Now the challenge will be for Nixon to apply her personal sense of accountability to her political one. Already, however, it seems like she is making headway on this goal. Most notably, she is putting her money where her mouth is: She has pledged to not accept corporate donations in this campaign, a testament to her grassroots, progressive politics. (Nixon does leave the door open for LLCs, however.)
It was her choice to participate as a public citizen of New York, rather than a private individual whose wealth contributes to the egregious economic disparity and increasing social divide in the state.
Similarly, Nixon is a “proud public school graduate,” and her three children are New York City public school students as well. It was her choice to participate as a public citizen of New York, rather than a private individual whose wealth contributes to the egregious economic disparity and increasing social divide in the state. And it is her choice to publicly advocate for issues like school funding and LGBT equality, issues that personally affect her and her family.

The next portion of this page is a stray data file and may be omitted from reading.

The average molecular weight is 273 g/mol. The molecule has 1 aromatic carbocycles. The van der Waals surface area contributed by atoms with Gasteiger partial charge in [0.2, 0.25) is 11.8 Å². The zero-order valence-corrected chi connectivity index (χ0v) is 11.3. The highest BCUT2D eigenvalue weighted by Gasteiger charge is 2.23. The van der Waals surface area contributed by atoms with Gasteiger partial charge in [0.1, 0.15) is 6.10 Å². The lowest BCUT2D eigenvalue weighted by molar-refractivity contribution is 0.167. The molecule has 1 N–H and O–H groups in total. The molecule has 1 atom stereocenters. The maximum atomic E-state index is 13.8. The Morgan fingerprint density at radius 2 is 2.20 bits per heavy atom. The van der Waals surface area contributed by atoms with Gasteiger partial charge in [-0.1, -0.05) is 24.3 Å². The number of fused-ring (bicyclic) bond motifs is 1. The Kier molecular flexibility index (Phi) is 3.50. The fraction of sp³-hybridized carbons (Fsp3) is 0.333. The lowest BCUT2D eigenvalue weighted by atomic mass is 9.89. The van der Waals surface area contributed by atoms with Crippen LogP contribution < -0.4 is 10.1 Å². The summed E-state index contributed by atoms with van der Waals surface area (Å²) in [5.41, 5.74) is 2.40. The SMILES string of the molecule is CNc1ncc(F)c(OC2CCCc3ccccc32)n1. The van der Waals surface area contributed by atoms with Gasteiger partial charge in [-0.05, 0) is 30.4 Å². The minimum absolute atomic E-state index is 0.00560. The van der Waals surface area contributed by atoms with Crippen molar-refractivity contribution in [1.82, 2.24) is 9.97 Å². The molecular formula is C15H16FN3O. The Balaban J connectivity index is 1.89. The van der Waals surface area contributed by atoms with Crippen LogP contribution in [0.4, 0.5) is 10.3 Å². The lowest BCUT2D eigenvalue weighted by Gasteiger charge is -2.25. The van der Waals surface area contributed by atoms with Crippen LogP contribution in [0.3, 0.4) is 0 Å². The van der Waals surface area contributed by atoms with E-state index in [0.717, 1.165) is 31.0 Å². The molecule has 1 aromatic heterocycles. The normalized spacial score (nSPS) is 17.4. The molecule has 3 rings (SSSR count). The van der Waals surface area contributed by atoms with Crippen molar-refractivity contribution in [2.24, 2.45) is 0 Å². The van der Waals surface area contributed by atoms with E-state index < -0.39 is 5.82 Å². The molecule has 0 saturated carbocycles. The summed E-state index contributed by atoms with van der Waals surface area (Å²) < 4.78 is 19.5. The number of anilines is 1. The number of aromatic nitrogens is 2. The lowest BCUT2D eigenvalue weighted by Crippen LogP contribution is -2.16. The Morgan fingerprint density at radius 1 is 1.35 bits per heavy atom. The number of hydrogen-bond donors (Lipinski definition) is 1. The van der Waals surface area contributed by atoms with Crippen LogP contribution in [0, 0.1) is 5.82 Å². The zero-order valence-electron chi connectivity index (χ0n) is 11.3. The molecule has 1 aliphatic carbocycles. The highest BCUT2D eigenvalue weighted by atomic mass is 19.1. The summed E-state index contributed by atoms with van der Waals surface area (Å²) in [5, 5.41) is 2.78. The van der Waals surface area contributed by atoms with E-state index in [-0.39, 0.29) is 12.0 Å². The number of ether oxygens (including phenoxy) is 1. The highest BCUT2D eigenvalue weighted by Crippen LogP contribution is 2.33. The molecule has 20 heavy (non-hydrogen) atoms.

She has also been quick — and deliciously ruthless — to call out Governor Andrew Cuomo on the “corruption Olympics that is Albany,” as she said in an interview with The Buffalo News. “If you look at (Cuomo’s) attempt at economic development, there’s just been enormous giveaways with not a lot to show for it.”
“The thing that’s so awful about the Buffalo Billion is the corruption, of course,” she continued. “But also how much money is being spent with so little accountability.”
In a May 2 poll, Cumo’s lead over Nixon is still a healthy 22 points, although she is gaining some ground as she increases her name recognition. While nascent in her campaign, Nixon’s ethics of accountability have been apparent for years in her life choices. Her skeptics should consider this quality of character before quickly dismissing her as just another celebrity candidate.
Marcie Bianco is a writer and an editor living in California. She is columnist at the Women’s Media Center, and her writing can be found both online and in print at outlets like NBC Think, Pacific Standard, Quartz, Rolling Stone, Salon, Vanity Fair and Vox.